My rating: 4 of 5 stars
Received: Hachette Book Group Canada
Published: September 2017 for this edition
Publisher: Little, Brown BFYR
Recommended Age: 14+
Genres & Themes: Young Adult, Paranormal, Mystery, Horror, Family
Evie O’Neill has been exiled from her boring old hometown and shipped off to the bustling streets of New York City—and she is pos-i-tute-ly ecstatic. It’s 1926, and New York is filled with speakeasies, Ziegfeld girls, and rakish pickpockets. The only catch is that she has to live with her uncle Will and his unhealthy obsession with the occult. Evie worries he’ll discover her darkest secret: a supernatural power that has only brought her trouble so far. But when the police find a murdered girl branded with a cryptic symbol and Will is called to the scene, Evie realizes her gift could help catch a serial killer. As Evie jumps headlong into a dance with a murderer, other stories unfold in the city that never sleeps. A young man named Memphis is caught between two worlds. A chorus girl named Theta is running from her past. A student named Jericho hides a shocking secret. And unknown to all, something dark and evil has awakened.
You have no idea how many times I have wanted to be able to mark this book as ‘‘read’’ on Goodreads. The first time I attempted to read it, I was only 16 and gave up after the first two chapters. Then I tried again a few years ago but gave up at page 50. But something in me really wanted to finish this book, whether I ended up loving it or hating it, so I finally decided to sit somewhere quiet and immerse myself in this story a month ago.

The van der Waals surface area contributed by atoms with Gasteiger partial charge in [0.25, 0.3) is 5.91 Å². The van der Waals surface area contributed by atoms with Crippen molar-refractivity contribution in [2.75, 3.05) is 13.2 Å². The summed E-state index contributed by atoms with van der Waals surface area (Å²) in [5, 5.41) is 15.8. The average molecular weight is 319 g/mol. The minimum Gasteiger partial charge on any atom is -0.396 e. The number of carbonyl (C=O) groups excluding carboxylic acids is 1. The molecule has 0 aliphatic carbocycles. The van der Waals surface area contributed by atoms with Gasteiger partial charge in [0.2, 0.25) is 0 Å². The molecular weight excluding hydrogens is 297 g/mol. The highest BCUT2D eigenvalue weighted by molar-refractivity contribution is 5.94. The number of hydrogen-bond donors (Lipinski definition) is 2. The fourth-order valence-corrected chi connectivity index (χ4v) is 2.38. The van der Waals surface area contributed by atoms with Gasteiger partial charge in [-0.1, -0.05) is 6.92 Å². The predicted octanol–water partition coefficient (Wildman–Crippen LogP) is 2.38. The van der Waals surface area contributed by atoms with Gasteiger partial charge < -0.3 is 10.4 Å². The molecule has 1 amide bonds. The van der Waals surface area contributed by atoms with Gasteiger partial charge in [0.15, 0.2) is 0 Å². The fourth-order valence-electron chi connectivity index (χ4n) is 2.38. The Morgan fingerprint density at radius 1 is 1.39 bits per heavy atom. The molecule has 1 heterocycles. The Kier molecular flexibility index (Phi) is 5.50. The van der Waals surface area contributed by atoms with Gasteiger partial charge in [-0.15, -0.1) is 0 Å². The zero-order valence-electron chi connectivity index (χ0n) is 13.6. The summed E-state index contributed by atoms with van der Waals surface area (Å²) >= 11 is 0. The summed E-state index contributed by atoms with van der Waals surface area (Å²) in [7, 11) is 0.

The reason why I couldn’t finish it those two previous times is that this is a historical fiction story, and although there are fantasy elements, it FEELS historical and the characters use language that confused me at times. At 16, I just could not deal with the 1920s New York expressions that simply did not make sense to me. Also, I did not manage to connect with Evie—one of the main characters.
But the thing about Evie is that she grows on you. Yes, she is spoiled and would rather party than work hard (which, to think of it, makes sense), but the more you read about her, the more you’re able to sympathize with her and understand why she prefers to dwell on light topics than serious ones. She lost her brother. She keeps important secrets. She feels alone, misunderstood, haunted. Honestly, after the narrator became more open with us regarding her, I began to admire her happy-go-lucky demeanour. It’s not easy to be happy when there is so much to be sad about.
I understand why so many people were not able to finish this book, clearly. But I also understand all of those who loved it so much. It’s different from literally anything I have read before and there is a lot of content. Many 400+ page books feel like they barely tell a story or they barely show anything new, but this is quite an original work that must have taken the author a long time to write. It most definitely feels as though she thought it out carefully and wanted from it so much. I do dare say Libba Bray has accomplished something worth praising here.
Follow me on: